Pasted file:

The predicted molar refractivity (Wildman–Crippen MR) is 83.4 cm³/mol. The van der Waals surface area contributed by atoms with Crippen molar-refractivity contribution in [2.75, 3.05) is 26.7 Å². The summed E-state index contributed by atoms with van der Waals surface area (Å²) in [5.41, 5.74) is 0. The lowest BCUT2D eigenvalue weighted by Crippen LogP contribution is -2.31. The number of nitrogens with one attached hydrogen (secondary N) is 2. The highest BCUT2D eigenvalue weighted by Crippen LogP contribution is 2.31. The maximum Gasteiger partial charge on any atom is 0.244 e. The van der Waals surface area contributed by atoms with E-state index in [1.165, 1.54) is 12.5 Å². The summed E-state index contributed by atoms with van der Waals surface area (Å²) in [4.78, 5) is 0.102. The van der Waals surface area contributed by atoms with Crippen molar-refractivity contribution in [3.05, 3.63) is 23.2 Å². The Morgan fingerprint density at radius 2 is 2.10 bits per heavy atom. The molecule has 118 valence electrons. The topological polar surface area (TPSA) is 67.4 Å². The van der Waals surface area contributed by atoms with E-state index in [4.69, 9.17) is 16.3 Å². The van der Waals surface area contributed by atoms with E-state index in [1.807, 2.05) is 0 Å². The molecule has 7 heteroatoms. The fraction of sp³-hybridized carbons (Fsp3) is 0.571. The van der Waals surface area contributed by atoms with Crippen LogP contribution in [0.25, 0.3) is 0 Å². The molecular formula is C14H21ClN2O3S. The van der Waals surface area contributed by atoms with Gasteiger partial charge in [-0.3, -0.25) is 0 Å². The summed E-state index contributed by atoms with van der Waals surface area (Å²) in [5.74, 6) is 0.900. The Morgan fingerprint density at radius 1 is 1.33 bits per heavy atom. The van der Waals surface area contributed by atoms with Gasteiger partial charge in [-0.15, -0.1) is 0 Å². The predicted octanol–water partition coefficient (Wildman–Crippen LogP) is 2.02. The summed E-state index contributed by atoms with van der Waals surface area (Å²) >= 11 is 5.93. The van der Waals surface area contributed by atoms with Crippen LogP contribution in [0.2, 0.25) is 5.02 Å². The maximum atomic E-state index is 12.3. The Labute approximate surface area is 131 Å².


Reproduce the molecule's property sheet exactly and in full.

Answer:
The predicted molar refractivity (Wildman–Crippen MR) is 83.4 cm³/mol. The van der Waals surface area contributed by atoms with Crippen molar-refractivity contribution in [2.75, 3.05) is 26.7 Å². The summed E-state index contributed by atoms with van der Waals surface area (Å²) in [5.41, 5.74) is 0. The lowest BCUT2D eigenvalue weighted by Crippen LogP contribution is -2.31. The number of nitrogens with one attached hydrogen (secondary N) is 2. The highest BCUT2D eigenvalue weighted by Crippen LogP contribution is 2.31. The maximum Gasteiger partial charge on any atom is 0.244 e. The van der Waals surface area contributed by atoms with E-state index in [1.165, 1.54) is 12.5 Å². The summed E-state index contributed by atoms with van der Waals surface area (Å²) in [4.78, 5) is 0.102. The van der Waals surface area contributed by atoms with Crippen molar-refractivity contribution in [3.05, 3.63) is 23.2 Å². The Morgan fingerprint density at radius 2 is 2.10 bits per heavy atom. The molecule has 118 valence electrons. The topological polar surface area (TPSA) is 67.4 Å². The van der Waals surface area contributed by atoms with E-state index in [4.69, 9.17) is 16.3 Å². The van der Waals surface area contributed by atoms with E-state index in [1.807, 2.05) is 0 Å². The molecule has 7 heteroatoms. The fraction of sp³-hybridized carbons (Fsp3) is 0.571. The van der Waals surface area contributed by atoms with Crippen LogP contribution in [0.25, 0.3) is 0 Å². The molecular formula is C14H21ClN2O3S. The van der Waals surface area contributed by atoms with Gasteiger partial charge in [-0.3, -0.25) is 0 Å². The summed E-state index contributed by atoms with van der Waals surface area (Å²) in [5.74, 6) is 0.900. The Morgan fingerprint density at radius 1 is 1.33 bits per heavy atom. The van der Waals surface area contributed by atoms with Gasteiger partial charge in [-0.15, -0.1) is 0 Å². The predicted octanol–water partition coefficient (Wildman–Crippen LogP) is 2.02. The summed E-state index contributed by atoms with van der Waals surface area (Å²) >= 11 is 5.93. The van der Waals surface area contributed by atoms with Crippen LogP contribution in [0.2, 0.25) is 5.02 Å². The maximum atomic E-state index is 12.3. The Labute approximate surface area is 131 Å².